‘ … that is so far out there, just awful. Perhaps if there was no sperm left on earth, but otherwise no way.’

Dialogue discussions identified several possible explanations for these responses, including:

• The cultural significance of reproductive cells (through associations with sex, the production of children, birth experiences and development, and familial characteristics).

• A suggestion that even small changes to a single reproductive cell might produce profound effects (reproductive cells were seen as easy to ‘abuse’, and contrasted with the brain, where ‘changing a few cells might not matter’).

• A view that the consequences of research involving human reproductive cells might be experienced not only by the animal involved, but potentially by resulting human offspring.

Box 3.11 Public views on research involving human-like appearance

Research involving external body parts, such as the use of human hair, skin, or the possible development of human-like limbs on animals, was often met with distaste by dialogue participants. This type of response was attributed to participants’ ability to imagine and visualise the resulting animal as ‘unnatural’. The physical appearance of animals was found to be an important way in which participants identified animals as different ‘kinds’, and changes to external features might be seen to blur these well-recognised visible distinctions between species.

To sum up (ignoring the religionists who’re opposed to ACHM research in all circumstances)…

Medical research  towards cures for human diseases – Good

Intelligent apes, human-apes hybrids and ‘monkeymen’ – Bad

Nowhere is the report, however, is it suggested that any current ACHM research is anywhere near ‘close’ to taking us in any of these directions, not least because we just don’t possess the genetic models or scientific understanding necessary to go down this route as yet nor is necessarily the case that a breakthrough in any of these areas will be made in the near future.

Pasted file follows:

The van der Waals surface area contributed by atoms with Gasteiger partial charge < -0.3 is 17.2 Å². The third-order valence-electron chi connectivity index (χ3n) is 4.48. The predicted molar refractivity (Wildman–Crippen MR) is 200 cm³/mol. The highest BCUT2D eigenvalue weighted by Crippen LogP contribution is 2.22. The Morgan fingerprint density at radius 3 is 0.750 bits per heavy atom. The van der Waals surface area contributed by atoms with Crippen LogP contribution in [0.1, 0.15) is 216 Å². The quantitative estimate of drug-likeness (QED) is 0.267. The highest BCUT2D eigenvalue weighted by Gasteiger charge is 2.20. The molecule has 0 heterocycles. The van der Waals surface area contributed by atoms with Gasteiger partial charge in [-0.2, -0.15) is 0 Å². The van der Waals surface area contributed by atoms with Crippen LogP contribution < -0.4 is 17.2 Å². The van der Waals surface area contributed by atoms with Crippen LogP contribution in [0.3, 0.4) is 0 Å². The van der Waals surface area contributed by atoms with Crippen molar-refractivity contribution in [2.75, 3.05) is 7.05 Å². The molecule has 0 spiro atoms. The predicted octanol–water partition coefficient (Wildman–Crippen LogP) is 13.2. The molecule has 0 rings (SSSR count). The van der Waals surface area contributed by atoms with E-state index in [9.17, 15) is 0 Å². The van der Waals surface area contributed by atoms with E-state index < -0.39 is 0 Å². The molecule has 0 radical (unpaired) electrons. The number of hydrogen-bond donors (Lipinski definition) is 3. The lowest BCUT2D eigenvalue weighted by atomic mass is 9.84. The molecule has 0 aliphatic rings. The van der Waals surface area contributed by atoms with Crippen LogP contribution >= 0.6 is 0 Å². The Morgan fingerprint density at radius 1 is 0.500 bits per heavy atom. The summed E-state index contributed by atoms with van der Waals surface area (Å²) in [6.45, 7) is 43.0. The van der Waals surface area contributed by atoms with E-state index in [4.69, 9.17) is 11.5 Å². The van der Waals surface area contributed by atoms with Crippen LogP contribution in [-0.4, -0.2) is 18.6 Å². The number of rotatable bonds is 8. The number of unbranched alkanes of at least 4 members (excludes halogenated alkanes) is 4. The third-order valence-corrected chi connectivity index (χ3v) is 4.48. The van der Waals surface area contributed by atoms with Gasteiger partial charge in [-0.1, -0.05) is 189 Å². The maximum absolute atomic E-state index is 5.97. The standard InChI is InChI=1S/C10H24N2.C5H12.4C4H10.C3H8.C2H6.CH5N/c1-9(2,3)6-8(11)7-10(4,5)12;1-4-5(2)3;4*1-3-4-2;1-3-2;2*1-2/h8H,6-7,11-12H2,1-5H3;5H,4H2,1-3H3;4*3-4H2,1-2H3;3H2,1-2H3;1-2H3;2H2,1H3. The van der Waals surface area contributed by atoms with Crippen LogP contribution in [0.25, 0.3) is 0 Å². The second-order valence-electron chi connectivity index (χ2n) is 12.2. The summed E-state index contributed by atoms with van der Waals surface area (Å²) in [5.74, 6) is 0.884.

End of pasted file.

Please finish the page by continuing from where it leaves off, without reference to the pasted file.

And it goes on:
What the authors of the report are doing here – quite sensibly – is trying to pre-empt these issues long before they arise, or could even possibly arise, in order to put in place suggestions for a pre-emptive regulatory system designed to prevent rogue researchers going off the ethical ‘ranch’ if and when we do develop the kind of genetic models, scientific understanding and research tool and techniques that would make it possible, in principle, to open up these fields of research. What the Academy is actually proposing, on te back of this report is nothing more than:

…a national expert body, within the existing stringent system of animal research regulation, to provide specific advice on sensitive types of ACHM research.’

And the classification of ACHM research into…

…3 categories to determine the level of regulatory scrutiny required. The very great majority of experiments present no issues beyond the general use of animals in research and these should proceed under current regulation; a limited number of experiments should be permissible subject to scrutiny by the expert body we recommend; and a very limited range should not be undertaken, at least until the potential consequences are more fully understood.

To reiterate the point that there are no ‘Planet of the Apes experiments’ on the horizon, the Academy go on to add that…

We are not aware of research of the third type taking place in the UK today. We have started the conversation now so that future decisions can be made with the support of both scientists and the public.

And, just in case any Daily Mail readers happen by, I’ll put that into terms they’ll hopefully understand.

THERE ARE NO FUCKING ‘MONKEYMEN’

NO ONE IS WORKING ON CREATING ANY FUCKING ‘MONKEYMEN’

NO ONE IS CLOSE TO UNDERSTANDING HOW TO GO ABOUT MAKING FUCKING ‘MONKEYMEN’

Oh, in deference to Martin Robbins, I should also point out that…

APES ARE NOT FUCKING MONKEYS

In closing I should note that the byline on this particular piece of crap is that of David Derbyshire, who appears to the Mail’s Environment Editor, a field of journalism that is still too often notable for its predilection for churning out hand-waving ‘b-b-but-its-against-nature’ bollocks rather than taking a clear and dispassionate look at the actual science its supposed to be reporting on.

Taking that into consideration, maybe I have been too hasty in dismissing the possibility of intelligent apes here, as the Mail’s report bears all the hallmarks of it having been put together by a trained chimp.